On Tuesday, March 15, four New York Times journalists — Beirut bureau chief Anthony Shadid, reporter and videographer Stephen Farrell, and photographers Tyler Hicks and Lynsey Addario — were captured by fighters loyal to the Libyan government while covering what they describe as the "desperate rebel stand against the advancing forces of Col. Moammar Gadhafi," in the eastern city of Ajdabiya. After six harrowing days of being regularly beaten, and in the case of Addario, the sole female, repeatedly groped, and worrying that they might be killed at any moment, the journalists were released into the custody of Turkish diplomats on Monday. In today's New York Times, they tell their story. Here, an excerpt:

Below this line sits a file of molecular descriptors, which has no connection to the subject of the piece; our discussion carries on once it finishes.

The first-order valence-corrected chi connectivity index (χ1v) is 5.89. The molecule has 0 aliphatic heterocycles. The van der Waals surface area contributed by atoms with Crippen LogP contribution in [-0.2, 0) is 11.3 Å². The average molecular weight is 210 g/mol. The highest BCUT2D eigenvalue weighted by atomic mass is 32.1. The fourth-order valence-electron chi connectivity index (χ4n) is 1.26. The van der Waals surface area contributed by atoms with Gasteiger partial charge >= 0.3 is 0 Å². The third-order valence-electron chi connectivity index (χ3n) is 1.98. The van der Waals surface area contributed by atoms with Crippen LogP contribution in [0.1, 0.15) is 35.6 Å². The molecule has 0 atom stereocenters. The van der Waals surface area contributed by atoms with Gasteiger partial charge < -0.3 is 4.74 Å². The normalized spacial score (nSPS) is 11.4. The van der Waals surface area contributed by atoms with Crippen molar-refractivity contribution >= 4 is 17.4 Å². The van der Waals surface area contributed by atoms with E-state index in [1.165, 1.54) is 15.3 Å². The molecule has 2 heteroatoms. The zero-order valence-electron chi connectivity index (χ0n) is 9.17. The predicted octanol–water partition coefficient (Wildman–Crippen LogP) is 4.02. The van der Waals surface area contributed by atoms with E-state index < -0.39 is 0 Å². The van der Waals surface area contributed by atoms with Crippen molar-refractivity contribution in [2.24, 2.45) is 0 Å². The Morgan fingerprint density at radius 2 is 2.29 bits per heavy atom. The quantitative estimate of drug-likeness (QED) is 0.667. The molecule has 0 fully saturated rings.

All of us had had close calls over the years. Lynsey was kidnapped in Falluja, Iraq, in 2004; Steve in Afghanistan in 2009. Tyler had more scrapes than he could count, from Chechnya to Sudan, and Anthony was shot in the back in 2002 by a man he believed to be an Israeli soldier. At that moment, though, none of us thought we were going to live. Steve tried to keep eye contact until they pulled the trigger. The rest of us felt the powerlessness of resignation. You feel empty when you know that it’s almost over.
"Shoot them," a tall soldier said calmly in Arabic.
A colleague next to him shook his head. "You can't," he insisted. "They're Americans."